Skip to content


Commissioner, Sales Tax Vs. Mukat Lal Om Prakash - Court Judgment

LegalCrystal Citation
SubjectSales Tax
CourtAllahabad High Court
Decided On
Case NumberS.T.R. No. 12 of 1971
Judge
Reported in[1973]31STC532(All)
AppellantCommissioner, Sales Tax
RespondentMukat Lal Om Prakash
Appellant AdvocateStanding Counsel
Respondent AdvocateNone
Excerpt:
- .....as to who had refused the service. from the report of the process-server, it appeared that the assessee-firm had been closed and the two partners of the firm had separated. the judge (revisions), sales tax, therefore, found it desirable that the name of the person who had actually refused the service should have been mentioned by the postal authorities and as the same was not done the report was not clear and the presumption of service raised by such refusal could not be drawn. the state of u.p. thereupon moved the additional judge (revisions), sales tax, under section 11(3) of the said act for referring the aforesaid questions to this court for opinion.3. question no. (1).-it appears that the assessment order and the demand notice were sent to the assessee-firm by registered post in.....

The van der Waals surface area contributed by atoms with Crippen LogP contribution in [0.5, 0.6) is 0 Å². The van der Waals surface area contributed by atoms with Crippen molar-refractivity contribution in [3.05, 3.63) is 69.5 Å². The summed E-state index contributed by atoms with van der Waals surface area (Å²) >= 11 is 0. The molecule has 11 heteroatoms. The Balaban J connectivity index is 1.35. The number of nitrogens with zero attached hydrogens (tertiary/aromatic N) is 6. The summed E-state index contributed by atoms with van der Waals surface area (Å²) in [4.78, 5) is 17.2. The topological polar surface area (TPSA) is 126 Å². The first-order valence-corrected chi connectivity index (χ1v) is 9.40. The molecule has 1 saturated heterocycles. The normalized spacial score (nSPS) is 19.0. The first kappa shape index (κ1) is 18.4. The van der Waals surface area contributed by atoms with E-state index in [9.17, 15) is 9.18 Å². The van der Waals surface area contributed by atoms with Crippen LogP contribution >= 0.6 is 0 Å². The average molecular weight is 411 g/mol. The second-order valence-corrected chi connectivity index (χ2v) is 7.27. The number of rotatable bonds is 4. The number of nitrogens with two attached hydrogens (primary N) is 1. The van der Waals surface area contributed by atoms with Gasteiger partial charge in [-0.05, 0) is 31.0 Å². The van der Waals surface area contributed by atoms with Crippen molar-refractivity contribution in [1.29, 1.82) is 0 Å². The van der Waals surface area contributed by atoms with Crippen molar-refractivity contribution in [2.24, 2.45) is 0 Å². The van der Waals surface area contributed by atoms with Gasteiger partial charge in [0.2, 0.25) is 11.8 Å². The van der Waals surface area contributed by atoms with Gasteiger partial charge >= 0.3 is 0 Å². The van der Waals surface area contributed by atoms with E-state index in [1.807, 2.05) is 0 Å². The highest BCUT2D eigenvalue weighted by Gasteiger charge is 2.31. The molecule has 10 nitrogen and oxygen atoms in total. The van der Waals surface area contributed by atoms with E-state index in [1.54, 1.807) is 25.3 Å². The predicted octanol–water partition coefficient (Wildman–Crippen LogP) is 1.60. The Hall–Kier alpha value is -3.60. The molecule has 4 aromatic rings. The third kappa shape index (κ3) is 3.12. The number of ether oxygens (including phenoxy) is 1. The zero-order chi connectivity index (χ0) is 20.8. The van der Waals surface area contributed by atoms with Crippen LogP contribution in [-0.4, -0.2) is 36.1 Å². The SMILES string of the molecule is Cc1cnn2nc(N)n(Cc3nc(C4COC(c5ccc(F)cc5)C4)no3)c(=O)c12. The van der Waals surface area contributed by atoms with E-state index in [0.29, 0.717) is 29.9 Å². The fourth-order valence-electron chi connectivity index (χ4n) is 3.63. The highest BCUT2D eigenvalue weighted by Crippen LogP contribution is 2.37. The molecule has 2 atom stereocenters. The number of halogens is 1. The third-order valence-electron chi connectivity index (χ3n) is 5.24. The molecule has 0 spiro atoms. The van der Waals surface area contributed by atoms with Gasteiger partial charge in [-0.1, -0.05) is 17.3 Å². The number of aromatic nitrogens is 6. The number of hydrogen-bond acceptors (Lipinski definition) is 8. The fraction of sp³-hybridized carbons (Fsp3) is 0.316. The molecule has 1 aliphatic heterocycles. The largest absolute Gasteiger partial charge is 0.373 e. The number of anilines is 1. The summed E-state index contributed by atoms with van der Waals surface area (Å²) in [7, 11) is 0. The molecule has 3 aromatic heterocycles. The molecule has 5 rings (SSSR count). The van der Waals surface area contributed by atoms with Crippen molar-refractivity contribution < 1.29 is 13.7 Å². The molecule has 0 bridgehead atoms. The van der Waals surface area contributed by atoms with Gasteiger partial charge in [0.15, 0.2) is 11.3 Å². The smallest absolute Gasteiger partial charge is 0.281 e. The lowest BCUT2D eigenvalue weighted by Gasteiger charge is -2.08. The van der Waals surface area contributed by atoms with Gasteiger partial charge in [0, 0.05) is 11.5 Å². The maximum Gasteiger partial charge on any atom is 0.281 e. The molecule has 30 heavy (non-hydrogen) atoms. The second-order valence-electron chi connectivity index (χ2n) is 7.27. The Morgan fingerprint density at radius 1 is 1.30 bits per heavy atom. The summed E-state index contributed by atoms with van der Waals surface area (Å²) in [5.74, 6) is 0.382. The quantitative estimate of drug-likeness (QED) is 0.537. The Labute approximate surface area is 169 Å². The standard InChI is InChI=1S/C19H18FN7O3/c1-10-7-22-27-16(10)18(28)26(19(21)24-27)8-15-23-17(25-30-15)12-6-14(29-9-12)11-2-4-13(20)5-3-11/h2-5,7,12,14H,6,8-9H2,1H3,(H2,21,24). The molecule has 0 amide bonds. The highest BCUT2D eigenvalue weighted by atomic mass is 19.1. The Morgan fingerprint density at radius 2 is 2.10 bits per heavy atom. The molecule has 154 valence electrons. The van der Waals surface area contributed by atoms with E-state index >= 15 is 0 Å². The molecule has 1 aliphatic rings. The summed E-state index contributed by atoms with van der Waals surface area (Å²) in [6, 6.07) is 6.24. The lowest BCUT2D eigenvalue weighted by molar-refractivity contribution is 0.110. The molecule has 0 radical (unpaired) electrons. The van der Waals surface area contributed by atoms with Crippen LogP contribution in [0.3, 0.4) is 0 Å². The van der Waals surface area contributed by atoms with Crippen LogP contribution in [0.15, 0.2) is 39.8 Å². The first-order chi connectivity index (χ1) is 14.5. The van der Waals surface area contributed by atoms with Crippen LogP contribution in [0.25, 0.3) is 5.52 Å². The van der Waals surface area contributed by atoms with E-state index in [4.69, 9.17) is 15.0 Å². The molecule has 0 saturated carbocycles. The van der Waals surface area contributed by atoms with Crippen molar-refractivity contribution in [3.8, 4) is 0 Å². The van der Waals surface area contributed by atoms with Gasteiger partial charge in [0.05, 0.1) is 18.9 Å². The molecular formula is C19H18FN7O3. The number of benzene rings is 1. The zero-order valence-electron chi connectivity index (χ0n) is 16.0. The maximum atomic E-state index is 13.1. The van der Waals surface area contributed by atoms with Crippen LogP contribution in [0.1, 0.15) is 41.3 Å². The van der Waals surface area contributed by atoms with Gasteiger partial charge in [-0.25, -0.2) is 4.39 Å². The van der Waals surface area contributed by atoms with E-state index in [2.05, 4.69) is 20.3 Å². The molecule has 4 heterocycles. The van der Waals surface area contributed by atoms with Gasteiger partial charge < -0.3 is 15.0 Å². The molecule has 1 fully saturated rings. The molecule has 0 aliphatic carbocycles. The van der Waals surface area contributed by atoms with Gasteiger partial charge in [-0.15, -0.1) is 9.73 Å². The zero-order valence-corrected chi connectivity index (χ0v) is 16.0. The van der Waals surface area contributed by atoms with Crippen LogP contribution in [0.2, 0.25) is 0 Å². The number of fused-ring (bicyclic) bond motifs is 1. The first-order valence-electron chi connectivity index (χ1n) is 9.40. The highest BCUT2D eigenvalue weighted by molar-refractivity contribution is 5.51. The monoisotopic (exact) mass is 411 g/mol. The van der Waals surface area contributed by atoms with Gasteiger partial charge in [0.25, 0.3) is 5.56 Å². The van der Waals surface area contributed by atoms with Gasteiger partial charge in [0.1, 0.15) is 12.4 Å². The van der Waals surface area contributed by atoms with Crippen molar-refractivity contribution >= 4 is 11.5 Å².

Judgment:

T.S. Mishra, J.

1.The Commissioner, Sales Tax, Uttar Pradesh, Lucknow, has, at the instance of the State of U.P., referred the following questions for our opinion under Section 11 of the U.P. Sales Tax Act :

(1) Whether under the circumstances of the case, the report of refusal by the postal authorities on the envelope containing assessment order and demand notice sent by registered post to the correct address amounts to proper service ?

(2) Whether it was compulsory on the part of the postal authorities to write the name, etc., of the person who refused the registered letter when the letter was correctly addressed?